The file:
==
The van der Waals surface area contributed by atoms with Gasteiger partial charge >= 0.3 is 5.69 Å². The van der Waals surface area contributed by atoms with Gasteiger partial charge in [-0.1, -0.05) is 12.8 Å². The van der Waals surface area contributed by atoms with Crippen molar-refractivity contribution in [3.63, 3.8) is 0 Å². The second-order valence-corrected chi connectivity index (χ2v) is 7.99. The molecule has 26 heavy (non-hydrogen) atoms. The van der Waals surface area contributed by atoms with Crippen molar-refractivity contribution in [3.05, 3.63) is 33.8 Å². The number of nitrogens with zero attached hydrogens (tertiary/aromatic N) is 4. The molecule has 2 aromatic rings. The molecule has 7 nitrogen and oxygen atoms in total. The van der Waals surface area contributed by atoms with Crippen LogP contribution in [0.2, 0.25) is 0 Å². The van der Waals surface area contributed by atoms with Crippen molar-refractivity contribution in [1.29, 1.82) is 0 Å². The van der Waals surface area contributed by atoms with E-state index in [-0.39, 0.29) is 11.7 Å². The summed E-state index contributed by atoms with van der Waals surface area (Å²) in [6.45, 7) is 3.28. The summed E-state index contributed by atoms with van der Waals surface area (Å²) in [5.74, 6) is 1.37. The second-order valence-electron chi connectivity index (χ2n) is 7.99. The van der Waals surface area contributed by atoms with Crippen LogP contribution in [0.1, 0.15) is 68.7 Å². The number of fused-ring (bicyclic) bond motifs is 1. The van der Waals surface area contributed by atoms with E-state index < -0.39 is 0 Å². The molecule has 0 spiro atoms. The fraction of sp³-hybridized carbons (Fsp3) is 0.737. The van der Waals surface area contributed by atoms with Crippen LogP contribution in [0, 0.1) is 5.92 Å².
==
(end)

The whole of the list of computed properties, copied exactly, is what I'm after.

The van der Waals surface area contributed by atoms with Gasteiger partial charge >= 0.3 is 5.69 Å². The van der Waals surface area contributed by atoms with Gasteiger partial charge in [-0.1, -0.05) is 12.8 Å². The van der Waals surface area contributed by atoms with Crippen molar-refractivity contribution in [3.63, 3.8) is 0 Å². The second-order valence-corrected chi connectivity index (χ2v) is 7.99. The molecule has 26 heavy (non-hydrogen) atoms. The van der Waals surface area contributed by atoms with Crippen molar-refractivity contribution in [3.05, 3.63) is 33.8 Å². The number of nitrogens with zero attached hydrogens (tertiary/aromatic N) is 4. The molecule has 2 aromatic rings. The molecule has 7 nitrogen and oxygen atoms in total. The van der Waals surface area contributed by atoms with Crippen LogP contribution in [0.2, 0.25) is 0 Å². The van der Waals surface area contributed by atoms with Crippen molar-refractivity contribution in [1.29, 1.82) is 0 Å². The van der Waals surface area contributed by atoms with E-state index in [-0.39, 0.29) is 11.7 Å². The summed E-state index contributed by atoms with van der Waals surface area (Å²) in [6.45, 7) is 3.28. The summed E-state index contributed by atoms with van der Waals surface area (Å²) in [5.74, 6) is 1.37. The second-order valence-electron chi connectivity index (χ2n) is 7.99. The van der Waals surface area contributed by atoms with Crippen LogP contribution in [0.1, 0.15) is 68.7 Å². The number of fused-ring (bicyclic) bond motifs is 1. The van der Waals surface area contributed by atoms with E-state index < -0.39 is 0 Å². The molecule has 0 spiro atoms. The fraction of sp³-hybridized carbons (Fsp3) is 0.737. The van der Waals surface area contributed by atoms with Crippen LogP contribution in [0, 0.1) is 5.92 Å².